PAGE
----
This however cannot be done at once or in a short time or by any rapid or miraculous transformation. Many steps have to be taken by the seeker before the supramental descent is possible. Man lives mostly in his surface mind, life and body but there is an inner being within him with greater possibilities to which he has to awake—for it is only a very restricted influence from it that he receives now and that pushes him to a constant pursuit of a greater beauty, harmony, power and knowledge. The first process of Yoga is therefore to open the ranges of this inner being and to live from there outward, governing his outward life by an inner light and force. In doing so he discovers in himself his true soul which is not this outer mixture of mental, vital and physical elements but something of the Reality behind them, a spark from the one Divine Fire. He has to learn to live in his soul and purify and orientate by its drive towards the Truth the rest of the nature. There can follow afterwards an opening upward and descent of a higher principle of the Being. But even then it is not at once the full supramental Light and Force. For there are several ranges of consciousness between the ordinary human mind and the supramental Truth-consciousness. These intervening ranges have to be opened up and their power brought down into the mind, life and body. Only afterwards can the full power of the Truth-consciousness work in the nature. The process of this self-discipline or sadhana is therefore long and difficult, but even a little of it is so much gained because it makes the ultimate release and perfection more possible.
Many Things of Older Systems Necessary in Sadhana:
There are many things belonging to older systems that are necessary on the way—an opening of the mind to a greater wideness and to the sense of the Self and the Infinite, an emergence into what has been called the cosmic consciousness, mastery over the desires and passions; an outward asceticism is not essential, but the conquest of desire and attachment and a control over the body and its needs, greeds and instincts is indispensable. There is a combination of the old systems: the way of knowledge through the mind’s discernment between Reality and the appearance, the heart’s way of devotion, love and surrender and the way of works turning the will away from motives of self interest to the Truth and the service of a greater Reality than the ego. For the whole being has to be trained so that it can respond and be transformed when it is possible for that greater Light and Force to work in the nature.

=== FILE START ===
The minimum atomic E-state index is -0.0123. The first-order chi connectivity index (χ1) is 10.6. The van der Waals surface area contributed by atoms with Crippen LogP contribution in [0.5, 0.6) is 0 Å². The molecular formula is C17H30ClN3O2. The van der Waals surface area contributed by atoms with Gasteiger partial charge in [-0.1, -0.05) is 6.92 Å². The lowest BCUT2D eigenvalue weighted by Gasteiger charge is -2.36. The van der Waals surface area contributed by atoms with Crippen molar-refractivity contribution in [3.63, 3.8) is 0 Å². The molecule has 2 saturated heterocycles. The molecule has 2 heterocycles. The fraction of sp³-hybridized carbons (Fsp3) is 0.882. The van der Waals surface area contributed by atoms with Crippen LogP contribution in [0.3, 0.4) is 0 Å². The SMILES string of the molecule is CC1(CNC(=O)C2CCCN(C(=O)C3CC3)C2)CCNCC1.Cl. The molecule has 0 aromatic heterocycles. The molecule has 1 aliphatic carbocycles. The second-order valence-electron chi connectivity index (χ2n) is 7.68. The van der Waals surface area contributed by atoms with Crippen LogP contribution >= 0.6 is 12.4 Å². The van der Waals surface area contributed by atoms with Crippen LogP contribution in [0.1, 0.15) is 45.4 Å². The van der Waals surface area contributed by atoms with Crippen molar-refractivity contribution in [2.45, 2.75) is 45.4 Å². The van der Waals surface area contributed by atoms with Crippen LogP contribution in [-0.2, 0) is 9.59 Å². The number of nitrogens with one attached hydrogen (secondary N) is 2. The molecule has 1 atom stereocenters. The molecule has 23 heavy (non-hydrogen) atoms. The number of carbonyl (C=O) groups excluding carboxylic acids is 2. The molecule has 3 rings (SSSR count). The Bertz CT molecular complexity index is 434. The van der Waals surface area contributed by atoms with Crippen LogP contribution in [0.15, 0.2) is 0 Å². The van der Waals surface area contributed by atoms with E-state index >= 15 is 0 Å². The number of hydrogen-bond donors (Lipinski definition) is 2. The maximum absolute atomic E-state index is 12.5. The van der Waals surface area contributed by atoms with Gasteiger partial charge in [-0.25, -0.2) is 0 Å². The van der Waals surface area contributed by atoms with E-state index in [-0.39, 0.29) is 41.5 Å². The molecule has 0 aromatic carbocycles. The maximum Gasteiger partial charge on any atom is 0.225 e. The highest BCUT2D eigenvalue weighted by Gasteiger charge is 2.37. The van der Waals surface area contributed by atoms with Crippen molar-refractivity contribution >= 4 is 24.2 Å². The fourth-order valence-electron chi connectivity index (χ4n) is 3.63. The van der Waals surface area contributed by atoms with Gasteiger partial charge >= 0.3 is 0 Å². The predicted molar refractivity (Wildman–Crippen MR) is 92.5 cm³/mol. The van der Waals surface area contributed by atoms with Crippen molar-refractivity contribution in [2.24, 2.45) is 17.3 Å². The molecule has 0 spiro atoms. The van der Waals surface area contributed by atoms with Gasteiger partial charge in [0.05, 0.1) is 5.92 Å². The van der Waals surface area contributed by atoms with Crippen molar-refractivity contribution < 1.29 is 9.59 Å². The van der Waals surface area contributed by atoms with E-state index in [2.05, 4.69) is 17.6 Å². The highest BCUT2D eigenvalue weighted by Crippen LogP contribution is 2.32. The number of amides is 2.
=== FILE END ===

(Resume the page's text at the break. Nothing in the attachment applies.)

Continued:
The Role of The Master:
In this discipline, the inspiration of the Master, and in the difficult stages his control and his presence are indispensable—for it would be impossible otherwise to go through it without much stumbling and error which would prevent all chance of success. The Master is one who has risen to a higher consciousness and being and he is often regarded as its manifestation or representative. He not only helps by his teaching and still more by his influence and example but by a power to communicate his own experience to others.
This is Sri Aurobindo’s teaching and method of practice. It is not his object to develop any one religion or to amalgamate the older religions or to found any new religion, for any of these things would lead away from his central purpose. The one aim of his Yoga is an inner self-development by which each one who follows it can in time discover the one Self in all and evolve a higher consciousness than the mental, a spiritual and supramental consciousness which will transform and divinise human nature.
Sri Aurobindo – Autobiographical Notes and Other Writings of Historical Interest: CWSA, Vol. 36, pp 548-50
The Aim of the Integral Yoga
The way of Yoga followed here has a different purpose from others,—for its aim is not only to rise out of the ordinary ignorant world-consciousness into the divine consciousness, but to bring the supramental power of that divine consciousness down into the ignorance of mind, life and body, to transform them, to manifest the Divine here and create a divine life in Matter….
Sri Aurobindo – Letters on Yoga: CWSA, Vol. 29, pp 19-20
One of the two great steps in this yoga is to take refuge in the Mother.
When Sri Aurobindo was asked, on a later occasion, what the second great step is, he replied, “Aspiration of the sadhak for the divine life.”
Sri Aurobindo – The Mother with Letters on The Mother: CWSA, Vol. 32, p36
Keep yourself open to the Mother, remember her always and let her Force work in you, rejecting all other influences—that is the rule for Yoga.
Sri Aurobindo – Letters on Yoga: CWSA, Vol. 29, p109
A divine life in a divine body is the formula of the ideal that we envisage….
Sri Aurobindo – Essays in Philosophy and Yoga: CWSA, Vol. 13, p536